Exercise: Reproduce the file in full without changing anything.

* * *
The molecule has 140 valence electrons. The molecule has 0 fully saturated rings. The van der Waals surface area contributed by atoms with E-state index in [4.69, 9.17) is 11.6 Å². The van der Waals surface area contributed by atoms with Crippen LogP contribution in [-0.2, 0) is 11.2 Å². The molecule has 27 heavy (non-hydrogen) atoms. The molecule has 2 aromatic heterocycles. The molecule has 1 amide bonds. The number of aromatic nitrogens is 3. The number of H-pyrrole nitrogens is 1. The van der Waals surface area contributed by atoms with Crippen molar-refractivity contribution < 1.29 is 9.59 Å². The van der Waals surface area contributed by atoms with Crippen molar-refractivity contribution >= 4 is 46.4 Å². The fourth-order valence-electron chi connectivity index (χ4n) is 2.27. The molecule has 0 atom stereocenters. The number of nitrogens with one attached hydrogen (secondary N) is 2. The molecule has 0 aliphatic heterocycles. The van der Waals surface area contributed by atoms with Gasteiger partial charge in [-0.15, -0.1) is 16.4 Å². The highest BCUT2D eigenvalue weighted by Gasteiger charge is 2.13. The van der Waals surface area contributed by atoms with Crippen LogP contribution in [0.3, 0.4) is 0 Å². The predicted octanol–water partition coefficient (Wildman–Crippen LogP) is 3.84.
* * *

The molecule has 140 valence electrons. The molecule has 0 fully saturated rings. The van der Waals surface area contributed by atoms with E-state index in [4.69, 9.17) is 11.6 Å². The van der Waals surface area contributed by atoms with Crippen LogP contribution in [-0.2, 0) is 11.2 Å². The molecule has 27 heavy (non-hydrogen) atoms. The molecule has 2 aromatic heterocycles. The molecule has 1 amide bonds. The number of aromatic nitrogens is 3. The number of H-pyrrole nitrogens is 1. The van der Waals surface area contributed by atoms with Crippen molar-refractivity contribution < 1.29 is 9.59 Å². The van der Waals surface area contributed by atoms with Crippen molar-refractivity contribution >= 4 is 46.4 Å². The fourth-order valence-electron chi connectivity index (χ4n) is 2.27. The molecule has 0 atom stereocenters. The number of nitrogens with one attached hydrogen (secondary N) is 2. The molecule has 0 aliphatic heterocycles. The van der Waals surface area contributed by atoms with Gasteiger partial charge in [-0.15, -0.1) is 16.4 Å². The highest BCUT2D eigenvalue weighted by Gasteiger charge is 2.13. The van der Waals surface area contributed by atoms with Crippen LogP contribution in [0.3, 0.4) is 0 Å². The predicted octanol–water partition coefficient (Wildman–Crippen LogP) is 3.84.